The positive thing about that scary experience was how lovely the team on the gynaecology unit at Sheffield’s Hallamshire hospital were. That’s not to diss the team on the maternity unit, but the gynaecology team were our first encounter with the hospital during the pregnancy, and they were so caring, welcoming and friendly. At the end of the appointment the nurse gently said to me to try not to worry and to do my best to enjoy being pregnant, as you can’t go back and re-do it, and worrying won’t change anything. I really needed to hear those words at that stage, and although it didn’t magically evaporate all of my worries I have kept her words with me. When I have anxious moments it can be really helpful to remind myself to try my best to enjoy and make the most of every minute of this amazing process, even when it is tough sometimes.

In terms of body confidence I started having wobbles here and there from pretty early on and I’m not ashamed to admit that I was very worried about how I would feel once things start ‘filling out’. As much as I wanted to embrace all the changes, sometimes it’s hard to get your head around and I have definitely struggled at points. Again I hope I’m not alone in having this feeling that none of the usual rules apply and the goalposts have somehow shifted – normally if I feel a bit podgy I will eat a few more salads and add an extra gym session or some walking in. It’s been quite a change in mindset to try and accept that these changes are natural, not to be resisted, and key to helping to grow my baby. It’s a complex set of feelings, really, because we’re also told by all angles (midwifes, doctors, friends) that we shouldn’t be putting on too much weight, yet some weight gain is a normal and important part of pregnancy so it’s a fine line to walk.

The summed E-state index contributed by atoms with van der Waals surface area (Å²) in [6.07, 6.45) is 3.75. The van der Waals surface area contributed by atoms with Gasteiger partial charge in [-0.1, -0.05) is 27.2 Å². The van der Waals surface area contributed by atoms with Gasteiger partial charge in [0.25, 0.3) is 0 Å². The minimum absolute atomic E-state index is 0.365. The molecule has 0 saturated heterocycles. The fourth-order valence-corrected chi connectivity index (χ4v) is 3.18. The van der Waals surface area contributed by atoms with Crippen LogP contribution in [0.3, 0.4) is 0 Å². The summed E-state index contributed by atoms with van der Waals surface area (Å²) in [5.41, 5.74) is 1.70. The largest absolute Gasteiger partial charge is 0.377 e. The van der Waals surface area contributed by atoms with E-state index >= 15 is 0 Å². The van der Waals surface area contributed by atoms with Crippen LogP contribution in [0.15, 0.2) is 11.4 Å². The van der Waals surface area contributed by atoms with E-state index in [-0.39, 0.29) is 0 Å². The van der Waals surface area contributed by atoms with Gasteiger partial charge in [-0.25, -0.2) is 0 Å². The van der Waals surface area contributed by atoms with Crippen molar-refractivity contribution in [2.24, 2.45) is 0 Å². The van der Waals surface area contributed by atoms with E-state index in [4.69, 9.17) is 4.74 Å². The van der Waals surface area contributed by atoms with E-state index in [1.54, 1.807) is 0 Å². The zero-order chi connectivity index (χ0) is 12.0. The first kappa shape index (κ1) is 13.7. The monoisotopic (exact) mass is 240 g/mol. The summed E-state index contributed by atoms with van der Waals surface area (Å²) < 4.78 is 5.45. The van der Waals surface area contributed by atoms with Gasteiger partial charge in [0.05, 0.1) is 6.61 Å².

To add to the confusion, in another way I feel like my body is finally doing what it was always meant for and is coming into its own. It is an amazing feeling, that my body just seemed to know what to do in this situation from the beginning, from my period not arriving to feeling nauseous at 5pm on the dot for the first nine weeks. I remember feeling so proud that my body is able to do this, because I really did have my doubts before being pregnant.

Despite all the little niggles above, the overwhelming thing I have been since the very beginning is happy, and desperate to do everything within my control to grow a healthy baby. I feel content in a way I haven’t before, knowing that wherever I am the little one is with me, and all of a sudden everything I do is about something bigger, better and greater than just me. I did breathe a big sigh of relief when we entered the second trimester, surprised at how fast the weeks were flying, keen to leave some of the first trimester symptoms behind, and excited to see what was next in what seems to be badged as the ‘honeymoon period’ of pregnancy.

Image via Coco & Wolf.